German Smava – which overall has tolerable default rates so far – has experienced more than a dozen cases where the borrower defaulted without even paying a single installment payment. There has been so far no public comment of Smava to the lenders regarding the causes of these defaults or the measures Smava might have taken to investigate them or to prevent similar cases in the future.
Now – if this is really a major flaw embedded in most, if not all, current p2p banking services, what does that mean? Is p2p lending a cul-de-sac?
I don’t think so. Peer to peer lending is a concept in its very early stages of development. The question is when and how the p2p lending companies will evolve it further to a stage where lenders can be as satisfied with the offered solution as borrowers can be.
9 thoughts on “For Debate: A Flaw in Current P2P Lending Models?”
Hopefully by the end of the Summer you’ll see us providing the most comprehensive support for lenders. We have currently ideas to solve each and every negative issues in relation to P2P lending and we just need time to implement those ideas.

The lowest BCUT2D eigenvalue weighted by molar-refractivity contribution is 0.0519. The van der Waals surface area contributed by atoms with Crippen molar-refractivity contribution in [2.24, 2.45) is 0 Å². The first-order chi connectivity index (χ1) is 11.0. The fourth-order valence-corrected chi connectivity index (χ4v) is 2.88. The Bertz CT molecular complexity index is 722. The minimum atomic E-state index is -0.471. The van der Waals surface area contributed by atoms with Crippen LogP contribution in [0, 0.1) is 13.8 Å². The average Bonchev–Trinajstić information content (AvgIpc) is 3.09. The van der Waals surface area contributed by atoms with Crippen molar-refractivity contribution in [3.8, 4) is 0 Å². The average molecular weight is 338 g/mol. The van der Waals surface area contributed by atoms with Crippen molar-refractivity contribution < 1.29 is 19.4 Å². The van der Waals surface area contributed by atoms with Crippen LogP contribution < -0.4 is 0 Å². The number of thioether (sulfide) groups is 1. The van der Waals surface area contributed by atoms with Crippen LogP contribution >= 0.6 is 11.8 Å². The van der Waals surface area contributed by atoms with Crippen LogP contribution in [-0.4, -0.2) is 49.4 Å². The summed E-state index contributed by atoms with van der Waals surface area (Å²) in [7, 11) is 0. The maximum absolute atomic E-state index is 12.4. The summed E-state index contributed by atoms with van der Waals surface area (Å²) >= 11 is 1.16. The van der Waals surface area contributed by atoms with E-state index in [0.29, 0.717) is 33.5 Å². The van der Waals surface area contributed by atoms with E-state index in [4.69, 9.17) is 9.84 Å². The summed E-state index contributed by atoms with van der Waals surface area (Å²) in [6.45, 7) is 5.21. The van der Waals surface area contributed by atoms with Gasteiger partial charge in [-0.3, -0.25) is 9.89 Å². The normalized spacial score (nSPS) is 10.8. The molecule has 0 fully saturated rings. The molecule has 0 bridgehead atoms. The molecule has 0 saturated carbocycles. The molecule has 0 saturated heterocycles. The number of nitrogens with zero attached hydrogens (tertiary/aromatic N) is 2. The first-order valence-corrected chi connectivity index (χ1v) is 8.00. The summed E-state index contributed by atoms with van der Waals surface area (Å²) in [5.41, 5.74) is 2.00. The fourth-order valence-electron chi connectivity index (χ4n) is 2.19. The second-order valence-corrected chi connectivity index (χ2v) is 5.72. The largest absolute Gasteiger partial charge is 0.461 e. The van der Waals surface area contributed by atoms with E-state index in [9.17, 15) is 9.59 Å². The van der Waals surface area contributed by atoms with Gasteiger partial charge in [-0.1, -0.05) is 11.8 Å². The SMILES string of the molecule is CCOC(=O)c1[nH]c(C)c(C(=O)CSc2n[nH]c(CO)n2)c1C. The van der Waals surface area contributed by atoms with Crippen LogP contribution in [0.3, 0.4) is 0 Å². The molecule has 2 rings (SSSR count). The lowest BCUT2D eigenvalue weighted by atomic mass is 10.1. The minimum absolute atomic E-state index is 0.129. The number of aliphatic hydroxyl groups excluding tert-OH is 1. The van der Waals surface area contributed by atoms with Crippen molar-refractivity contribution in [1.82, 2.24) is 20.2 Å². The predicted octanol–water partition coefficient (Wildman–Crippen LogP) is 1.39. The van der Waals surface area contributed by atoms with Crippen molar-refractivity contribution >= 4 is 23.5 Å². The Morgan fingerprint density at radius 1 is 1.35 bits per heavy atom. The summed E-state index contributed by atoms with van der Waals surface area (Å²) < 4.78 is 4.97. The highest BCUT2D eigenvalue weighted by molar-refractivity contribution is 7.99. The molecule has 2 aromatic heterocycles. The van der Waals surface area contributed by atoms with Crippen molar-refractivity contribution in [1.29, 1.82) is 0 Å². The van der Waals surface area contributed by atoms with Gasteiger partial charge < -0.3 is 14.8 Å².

Could not agree more! Therefore I think that “mutual fund” model (like Pertuity Direct) is going to be copied and, hopefully, developed further in other countries. Turning a private loan into a professionally managed asset reduces few of the risks you mentioned. But, on the other hand, lending get less “social”…
Not all models share the same benefits/challenges. For instance, the Zopa ‘markets’ approach has far less asymmetry than the ‘listings’ or auction approach. And the facilitator’s attitude to its users and regulation is a differentiator, especially in terms of respect for securities/consumer credit regulation, transparency around default rates and making provision for orderly run-off of the loan book in the event that the platform folds.